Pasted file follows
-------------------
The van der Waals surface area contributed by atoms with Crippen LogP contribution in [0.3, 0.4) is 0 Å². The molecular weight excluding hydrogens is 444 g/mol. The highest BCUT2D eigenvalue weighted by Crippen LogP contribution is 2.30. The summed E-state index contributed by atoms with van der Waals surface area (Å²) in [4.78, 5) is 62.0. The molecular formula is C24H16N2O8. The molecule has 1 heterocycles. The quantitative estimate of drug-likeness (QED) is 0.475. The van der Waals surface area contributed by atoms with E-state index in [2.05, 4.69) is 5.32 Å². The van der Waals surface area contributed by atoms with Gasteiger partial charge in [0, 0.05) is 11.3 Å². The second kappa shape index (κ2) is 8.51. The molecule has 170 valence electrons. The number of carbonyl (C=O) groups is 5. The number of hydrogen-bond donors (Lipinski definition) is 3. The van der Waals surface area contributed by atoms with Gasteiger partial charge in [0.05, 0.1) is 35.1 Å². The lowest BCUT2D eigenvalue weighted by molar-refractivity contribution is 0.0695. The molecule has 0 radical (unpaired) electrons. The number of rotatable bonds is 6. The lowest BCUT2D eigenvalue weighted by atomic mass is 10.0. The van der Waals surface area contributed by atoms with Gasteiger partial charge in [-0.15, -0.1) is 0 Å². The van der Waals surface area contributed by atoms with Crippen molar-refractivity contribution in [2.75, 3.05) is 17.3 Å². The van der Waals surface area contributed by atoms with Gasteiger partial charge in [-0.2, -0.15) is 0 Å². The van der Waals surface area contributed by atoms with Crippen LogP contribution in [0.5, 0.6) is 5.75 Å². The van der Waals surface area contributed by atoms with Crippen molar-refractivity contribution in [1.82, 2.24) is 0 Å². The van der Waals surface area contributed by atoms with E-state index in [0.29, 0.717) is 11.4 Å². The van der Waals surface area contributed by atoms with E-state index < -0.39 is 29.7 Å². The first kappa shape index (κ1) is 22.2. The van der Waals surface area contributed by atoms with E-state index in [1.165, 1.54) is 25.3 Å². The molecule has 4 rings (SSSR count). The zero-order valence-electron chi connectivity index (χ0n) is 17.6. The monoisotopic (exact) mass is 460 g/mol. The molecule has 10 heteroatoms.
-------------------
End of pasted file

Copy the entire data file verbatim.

The van der Waals surface area contributed by atoms with Crippen LogP contribution in [0.3, 0.4) is 0 Å². The molecular weight excluding hydrogens is 444 g/mol. The highest BCUT2D eigenvalue weighted by Crippen LogP contribution is 2.30. The summed E-state index contributed by atoms with van der Waals surface area (Å²) in [4.78, 5) is 62.0. The molecular formula is C24H16N2O8. The molecule has 1 heterocycles. The quantitative estimate of drug-likeness (QED) is 0.475. The van der Waals surface area contributed by atoms with E-state index in [2.05, 4.69) is 5.32 Å². The van der Waals surface area contributed by atoms with Gasteiger partial charge in [0, 0.05) is 11.3 Å². The second kappa shape index (κ2) is 8.51. The molecule has 170 valence electrons. The number of carbonyl (C=O) groups is 5. The number of hydrogen-bond donors (Lipinski definition) is 3. The van der Waals surface area contributed by atoms with Gasteiger partial charge in [0.05, 0.1) is 35.1 Å². The lowest BCUT2D eigenvalue weighted by molar-refractivity contribution is 0.0695. The molecule has 0 radical (unpaired) electrons. The number of rotatable bonds is 6. The lowest BCUT2D eigenvalue weighted by atomic mass is 10.0. The van der Waals surface area contributed by atoms with Gasteiger partial charge in [-0.15, -0.1) is 0 Å². The van der Waals surface area contributed by atoms with Crippen molar-refractivity contribution in [2.75, 3.05) is 17.3 Å². The van der Waals surface area contributed by atoms with Gasteiger partial charge in [-0.2, -0.15) is 0 Å². The van der Waals surface area contributed by atoms with Crippen LogP contribution in [0.5, 0.6) is 5.75 Å². The van der Waals surface area contributed by atoms with Crippen molar-refractivity contribution in [1.82, 2.24) is 0 Å². The van der Waals surface area contributed by atoms with E-state index in [0.29, 0.717) is 11.4 Å². The van der Waals surface area contributed by atoms with E-state index < -0.39 is 29.7 Å². The first kappa shape index (κ1) is 22.2. The van der Waals surface area contributed by atoms with E-state index in [1.165, 1.54) is 25.3 Å². The molecule has 4 rings (SSSR count). The zero-order valence-electron chi connectivity index (χ0n) is 17.6. The monoisotopic (exact) mass is 460 g/mol. The molecule has 10 heteroatoms.